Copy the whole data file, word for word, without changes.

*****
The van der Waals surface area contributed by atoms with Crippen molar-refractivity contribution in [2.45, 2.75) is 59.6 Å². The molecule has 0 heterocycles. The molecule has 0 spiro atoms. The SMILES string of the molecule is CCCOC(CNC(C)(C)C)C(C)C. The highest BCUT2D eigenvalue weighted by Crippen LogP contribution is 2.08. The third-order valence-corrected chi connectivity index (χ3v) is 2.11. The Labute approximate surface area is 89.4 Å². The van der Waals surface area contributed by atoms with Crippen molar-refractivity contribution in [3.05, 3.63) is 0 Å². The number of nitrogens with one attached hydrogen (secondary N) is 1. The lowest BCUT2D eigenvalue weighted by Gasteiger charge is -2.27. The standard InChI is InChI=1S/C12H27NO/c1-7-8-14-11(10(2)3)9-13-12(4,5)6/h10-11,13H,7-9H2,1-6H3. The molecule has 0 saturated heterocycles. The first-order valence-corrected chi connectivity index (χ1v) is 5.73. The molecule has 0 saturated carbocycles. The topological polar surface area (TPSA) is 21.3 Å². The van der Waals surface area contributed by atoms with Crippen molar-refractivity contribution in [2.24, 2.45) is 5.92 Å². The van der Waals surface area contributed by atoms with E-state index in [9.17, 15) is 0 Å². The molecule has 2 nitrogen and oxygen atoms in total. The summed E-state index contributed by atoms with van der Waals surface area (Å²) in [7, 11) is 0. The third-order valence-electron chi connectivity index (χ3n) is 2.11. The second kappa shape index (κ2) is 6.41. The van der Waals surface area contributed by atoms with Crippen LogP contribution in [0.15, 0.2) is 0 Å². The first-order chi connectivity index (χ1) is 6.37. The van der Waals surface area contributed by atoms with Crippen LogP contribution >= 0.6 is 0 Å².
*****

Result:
The van der Waals surface area contributed by atoms with Crippen molar-refractivity contribution in [2.45, 2.75) is 59.6 Å². The molecule has 0 heterocycles. The molecule has 0 spiro atoms. The SMILES string of the molecule is CCCOC(CNC(C)(C)C)C(C)C. The highest BCUT2D eigenvalue weighted by Crippen LogP contribution is 2.08. The third-order valence-corrected chi connectivity index (χ3v) is 2.11. The Labute approximate surface area is 89.4 Å². The van der Waals surface area contributed by atoms with Crippen molar-refractivity contribution in [3.05, 3.63) is 0 Å². The number of nitrogens with one attached hydrogen (secondary N) is 1. The lowest BCUT2D eigenvalue weighted by Gasteiger charge is -2.27. The standard InChI is InChI=1S/C12H27NO/c1-7-8-14-11(10(2)3)9-13-12(4,5)6/h10-11,13H,7-9H2,1-6H3. The molecule has 0 saturated heterocycles. The first-order valence-corrected chi connectivity index (χ1v) is 5.73. The molecule has 0 saturated carbocycles. The topological polar surface area (TPSA) is 21.3 Å². The van der Waals surface area contributed by atoms with Crippen molar-refractivity contribution in [2.24, 2.45) is 5.92 Å². The van der Waals surface area contributed by atoms with E-state index in [9.17, 15) is 0 Å². The molecule has 2 nitrogen and oxygen atoms in total. The summed E-state index contributed by atoms with van der Waals surface area (Å²) in [7, 11) is 0. The third-order valence-electron chi connectivity index (χ3n) is 2.11. The second kappa shape index (κ2) is 6.41. The van der Waals surface area contributed by atoms with Crippen LogP contribution in [0.15, 0.2) is 0 Å². The first-order chi connectivity index (χ1) is 6.37. The van der Waals surface area contributed by atoms with Crippen LogP contribution >= 0.6 is 0 Å².